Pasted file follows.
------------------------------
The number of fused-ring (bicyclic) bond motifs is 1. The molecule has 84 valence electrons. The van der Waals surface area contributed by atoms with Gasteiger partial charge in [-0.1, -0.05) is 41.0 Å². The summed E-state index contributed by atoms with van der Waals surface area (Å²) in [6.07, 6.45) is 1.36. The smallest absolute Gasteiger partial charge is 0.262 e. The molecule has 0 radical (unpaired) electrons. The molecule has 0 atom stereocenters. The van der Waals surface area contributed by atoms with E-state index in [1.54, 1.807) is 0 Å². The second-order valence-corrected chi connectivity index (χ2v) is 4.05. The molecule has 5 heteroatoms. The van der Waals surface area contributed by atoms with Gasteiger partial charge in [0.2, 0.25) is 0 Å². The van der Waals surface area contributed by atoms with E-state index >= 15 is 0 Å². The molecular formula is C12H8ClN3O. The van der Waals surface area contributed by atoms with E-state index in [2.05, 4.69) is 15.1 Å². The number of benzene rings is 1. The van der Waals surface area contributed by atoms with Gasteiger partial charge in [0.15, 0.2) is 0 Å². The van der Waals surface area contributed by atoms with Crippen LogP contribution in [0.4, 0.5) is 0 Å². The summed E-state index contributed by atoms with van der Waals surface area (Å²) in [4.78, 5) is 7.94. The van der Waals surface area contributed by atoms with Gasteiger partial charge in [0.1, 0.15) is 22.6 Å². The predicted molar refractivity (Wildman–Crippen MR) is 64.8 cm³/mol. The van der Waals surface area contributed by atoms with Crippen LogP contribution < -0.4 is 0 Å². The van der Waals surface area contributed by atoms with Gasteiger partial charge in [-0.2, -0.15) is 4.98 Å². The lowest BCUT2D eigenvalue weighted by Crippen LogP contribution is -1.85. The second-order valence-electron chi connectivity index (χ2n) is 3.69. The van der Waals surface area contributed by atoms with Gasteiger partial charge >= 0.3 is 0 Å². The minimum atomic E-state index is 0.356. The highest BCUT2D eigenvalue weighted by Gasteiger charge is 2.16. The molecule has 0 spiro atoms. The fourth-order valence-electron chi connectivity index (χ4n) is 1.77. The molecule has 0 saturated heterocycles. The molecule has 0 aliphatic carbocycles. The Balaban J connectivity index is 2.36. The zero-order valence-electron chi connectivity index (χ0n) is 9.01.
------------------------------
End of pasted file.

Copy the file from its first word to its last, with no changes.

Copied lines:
The number of fused-ring (bicyclic) bond motifs is 1. The molecule has 84 valence electrons. The van der Waals surface area contributed by atoms with Gasteiger partial charge in [-0.1, -0.05) is 41.0 Å². The summed E-state index contributed by atoms with van der Waals surface area (Å²) in [6.07, 6.45) is 1.36. The smallest absolute Gasteiger partial charge is 0.262 e. The molecule has 0 radical (unpaired) electrons. The molecule has 0 atom stereocenters. The van der Waals surface area contributed by atoms with E-state index in [1.54, 1.807) is 0 Å². The second-order valence-corrected chi connectivity index (χ2v) is 4.05. The molecule has 5 heteroatoms. The van der Waals surface area contributed by atoms with Gasteiger partial charge in [0.2, 0.25) is 0 Å². The van der Waals surface area contributed by atoms with E-state index >= 15 is 0 Å². The molecular formula is C12H8ClN3O. The van der Waals surface area contributed by atoms with E-state index in [2.05, 4.69) is 15.1 Å². The number of benzene rings is 1. The van der Waals surface area contributed by atoms with Gasteiger partial charge in [0.15, 0.2) is 0 Å². The van der Waals surface area contributed by atoms with Crippen LogP contribution in [0.4, 0.5) is 0 Å². The summed E-state index contributed by atoms with van der Waals surface area (Å²) in [4.78, 5) is 7.94. The van der Waals surface area contributed by atoms with Gasteiger partial charge in [0.1, 0.15) is 22.6 Å². The predicted molar refractivity (Wildman–Crippen MR) is 64.8 cm³/mol. The van der Waals surface area contributed by atoms with Crippen LogP contribution < -0.4 is 0 Å². The van der Waals surface area contributed by atoms with Gasteiger partial charge in [-0.2, -0.15) is 4.98 Å². The lowest BCUT2D eigenvalue weighted by Crippen LogP contribution is -1.85. The second-order valence-electron chi connectivity index (χ2n) is 3.69. The van der Waals surface area contributed by atoms with Gasteiger partial charge >= 0.3 is 0 Å². The minimum atomic E-state index is 0.356. The highest BCUT2D eigenvalue weighted by Gasteiger charge is 2.16. The molecule has 0 spiro atoms. The fourth-order valence-electron chi connectivity index (χ4n) is 1.77. The molecule has 0 saturated heterocycles. The molecule has 0 aliphatic carbocycles. The Balaban J connectivity index is 2.36. The zero-order valence-electron chi connectivity index (χ0n) is 9.01.